Spring II Biostatistics Course Offerings

The Master of Science in Biostatistics Program is pleased to announce the following courses that will take place in the Spring II term, beginning Monday April 2nd and ending Friday June 22nd.

BIO9001 – Applied Analysis of Healthcare Databases (3 credits) – Lecture: Thursdays 4:00 to 6:00 pm; Lab: Thursdays 6:00 to 7:00 pm; Course Director: Natalia Egorova
This course will prepare students to identify and use national and local healthcare databases in their own research. Students will evaluate published database studies, complete programming exercises with SAS statistical software and hands-on access to a large database, and prepare a proposal for analyzing a specific research question using a large healthcare database.

BIO9100 – Survival Analysis (3 credits) – Lecture: Wednesdays 3:00 to 5:00 pm; Lab: Tuesdays 3:00 – 4:00 pm; Course Director: Umut Ozbek
This course describes the analysis of time-to-event data. Several concepts of censoring are introduced, as are functions used to describe survival distributions. Both parametric and nonparametric methods to describe and compare survival distributions are given. Cox regression is studied including the assumptions required, examining the validity of these assumptions, and dealing with time dependent covariates. Interval censored data are explored, as well as the analysis of multiple failures. Analyzing data sets will be required.

BIO9200 – Analysis of Longitudinal Data (3 credits) – Lecture: Mondays 4:00 – 6:00 pm; Lab: Tuesdays 4:00 – 5:00 pm; Course Director: Mayte Suarez-Farinas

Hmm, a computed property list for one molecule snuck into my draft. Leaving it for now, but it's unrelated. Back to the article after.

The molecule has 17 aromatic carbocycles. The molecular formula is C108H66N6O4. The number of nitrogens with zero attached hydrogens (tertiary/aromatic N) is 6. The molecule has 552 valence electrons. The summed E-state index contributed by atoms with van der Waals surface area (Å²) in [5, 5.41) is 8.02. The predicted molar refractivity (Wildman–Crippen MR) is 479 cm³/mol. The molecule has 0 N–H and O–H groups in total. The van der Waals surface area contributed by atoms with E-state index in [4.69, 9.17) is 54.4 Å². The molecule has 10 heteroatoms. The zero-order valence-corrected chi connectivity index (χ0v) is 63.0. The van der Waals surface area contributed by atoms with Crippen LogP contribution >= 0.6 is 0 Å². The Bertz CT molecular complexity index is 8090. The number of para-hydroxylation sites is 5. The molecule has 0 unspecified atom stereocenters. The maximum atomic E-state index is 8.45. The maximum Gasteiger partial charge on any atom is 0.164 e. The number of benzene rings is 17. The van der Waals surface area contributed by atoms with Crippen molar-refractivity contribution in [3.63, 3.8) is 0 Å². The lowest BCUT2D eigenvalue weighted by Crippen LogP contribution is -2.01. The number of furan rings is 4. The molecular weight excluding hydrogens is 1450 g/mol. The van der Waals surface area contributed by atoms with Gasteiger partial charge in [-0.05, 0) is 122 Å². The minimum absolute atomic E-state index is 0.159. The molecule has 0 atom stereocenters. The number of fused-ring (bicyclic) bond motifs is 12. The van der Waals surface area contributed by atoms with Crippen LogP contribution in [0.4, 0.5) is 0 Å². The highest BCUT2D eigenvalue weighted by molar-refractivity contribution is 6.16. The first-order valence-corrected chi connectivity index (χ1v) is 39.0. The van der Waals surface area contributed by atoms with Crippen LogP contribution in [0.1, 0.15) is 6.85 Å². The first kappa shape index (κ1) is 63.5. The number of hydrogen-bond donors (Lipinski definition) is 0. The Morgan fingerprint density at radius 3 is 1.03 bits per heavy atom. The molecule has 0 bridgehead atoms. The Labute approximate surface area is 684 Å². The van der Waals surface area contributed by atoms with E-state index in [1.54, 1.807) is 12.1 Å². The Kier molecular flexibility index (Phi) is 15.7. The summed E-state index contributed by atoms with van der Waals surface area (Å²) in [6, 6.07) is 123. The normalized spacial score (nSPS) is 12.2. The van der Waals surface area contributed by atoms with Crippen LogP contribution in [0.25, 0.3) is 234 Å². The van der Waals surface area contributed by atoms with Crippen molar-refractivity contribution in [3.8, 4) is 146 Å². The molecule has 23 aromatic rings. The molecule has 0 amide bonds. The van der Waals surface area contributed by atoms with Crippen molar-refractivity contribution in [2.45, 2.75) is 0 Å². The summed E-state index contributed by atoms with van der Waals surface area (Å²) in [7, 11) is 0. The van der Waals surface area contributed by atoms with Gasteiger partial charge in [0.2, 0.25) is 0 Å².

The aim of this course is to provide systematic training in both the theoretical foundations and the model building strategies of linear regression models for students who have already had some data analysis experience. Modern approaches to the analysis of longitudinal data are presented. The course is organized as a two-hour lecture in which the statistical methodology for longitudinal data is discussed and a one-hour lab in which R will be used to perform analysis of actual data.

BIO9002 – Race and Causal Inference Seminar (1 Credit) – Thursdays 1:00 – 3:00 pm; Course Director: Dr. Emma Benn
In this course, we will question the operationalization of race as a “cause” when examining racial disparities in health from a statistical framework grounded in the underlying theories of causal inference. By the end of this course, students will have gained a unique set of knowledge that they can use to: 1) more critically scrutinize the traditional approaches to investigating disparities in health (not just specific to race), and 2) apply a more nuanced inferential, rather than descriptive, approach to future work in the disparities arena that will move us closer to finding efficacious interventions.

QUESTIONS: mary.sandre@mountsinai.org